3. Kaplan MH, Klein SW, McPhee J, Harper RG. Group B coxsackievirus infections in infants younger than three months of age: a serious childhood illness. Rev Infect Dis. 1983 Nov-Dec. 5(6):1019-32. [Medline].

  4. Mizuta K, Yamakawa T, Nagasawa H, Itagaki T, Katsushima F, Katsushima Y, et al. Epidemic myalgia associated with human parechovirus type 3 infection among adults occurs during an outbreak among children: findings from Yamagata, Japan, in 2011. J Clin Virol. 2013 Sep. 58 (1):188-93. [Medline].

  5. Rotbart HA, Sawyer MH, Fast S, et al. Diagnosis of enteroviral meningitis by using PCR with a colorimetric microwell detection assay. J Clin Microbiol. 1994 Oct. 32(10):2590-2. [Medline]. [Full Text].

  6. Romero JR. Reverse-transcription polymerase chain reaction detection of the enteroviruses. Arch Pathol Lab Med. 1999 Dec. 123(12):1161-9. [Medline].

  7. Nolte FS. Case studies in cost effectiveness of molecular diagnostics for infectious diseases: pulmonary tuberculosis, enteroviral meningitis, and BK virus nephropathy. Clin Infect Dis. 2006 Dec 1. 43(11):1463-7. [Medline].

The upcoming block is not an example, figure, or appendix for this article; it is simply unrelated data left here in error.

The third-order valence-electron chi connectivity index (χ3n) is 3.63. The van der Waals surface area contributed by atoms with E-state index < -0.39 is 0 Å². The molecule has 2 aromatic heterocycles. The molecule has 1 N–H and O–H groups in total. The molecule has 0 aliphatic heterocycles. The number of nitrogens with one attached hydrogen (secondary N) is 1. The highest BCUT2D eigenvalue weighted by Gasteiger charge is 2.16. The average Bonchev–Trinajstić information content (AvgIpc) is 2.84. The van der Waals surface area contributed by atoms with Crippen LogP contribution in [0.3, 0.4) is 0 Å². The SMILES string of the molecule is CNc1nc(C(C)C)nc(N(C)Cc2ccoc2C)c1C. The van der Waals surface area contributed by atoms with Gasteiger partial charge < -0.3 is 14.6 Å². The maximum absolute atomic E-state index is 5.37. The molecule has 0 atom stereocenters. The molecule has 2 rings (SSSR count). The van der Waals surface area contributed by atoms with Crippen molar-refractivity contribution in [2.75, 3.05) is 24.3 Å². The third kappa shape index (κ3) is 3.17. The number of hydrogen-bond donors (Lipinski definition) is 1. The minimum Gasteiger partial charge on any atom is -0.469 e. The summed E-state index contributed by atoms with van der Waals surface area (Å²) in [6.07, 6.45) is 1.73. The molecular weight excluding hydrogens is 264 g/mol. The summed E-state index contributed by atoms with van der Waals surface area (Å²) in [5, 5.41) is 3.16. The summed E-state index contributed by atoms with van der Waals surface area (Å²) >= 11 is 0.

8. Noordhoek GT, Weel JF, Poelstra E, Hooghiemstra M, Brandenburg AH. Clinical validation of a new real-time PCR assay for detection of enteroviruses and parechoviruses, and implications for diagnostic procedures. J Clin Virol. 2008 Feb. 41(2):75-80. [Medline].

  9. Patel DD, Kapoor A, Ayyagari A, Dhole TN. Development of a simple restriction fragment length polymorphism assay for subtyping of coxsackie B viruses. J Virol Methods. 2004 Sep 15. 120(2):167-72. [Medline].

  10. Jaianand K, Saravanan N, Gunasekaran P, Sheriff AK. Development of a new method for diagnosis of Group B Coxsackie genome by reverse transcription loop-mediated isothermal amplification. Indian J Med Microbiol. 2011 Apr-Jun. 29(2):110-7. [Medline].

  11. Goldwater PN. Immunoglobulin M capture immunoassay in investigation of coxsackievirus B5 and B6 outbreaks in South Australia. J Clin Microbiol. 1995 Jun. 33(6):1628-31. [Medline]. [Full Text].

  12. McCartney RA, Banatvala JE, Bell EJ. Routine use of mu-antibody-capture ELISA for the serological diagnosis of Coxsackie B virus infections. J Med Virol. 1986 Jul. 19(3):205-12. [Medline].

  13. Roehrig JT, Hombach J, Barrett AD. Guidelines for Plaque-Reduction Neutralization Testing of Human Antibodies to Dengue Viruses. Viral Immunol. 2008 Jun. 21 (2):123-32. [Medline].

  14. Coates HV, Alling DW, Chanock RM. An antigenic analysis of respiratory syncytial virus isolates by a plaque reduction neutralization test. Am J Epidemiol. 1966 Mar. 83 (2):299-313. [Medline].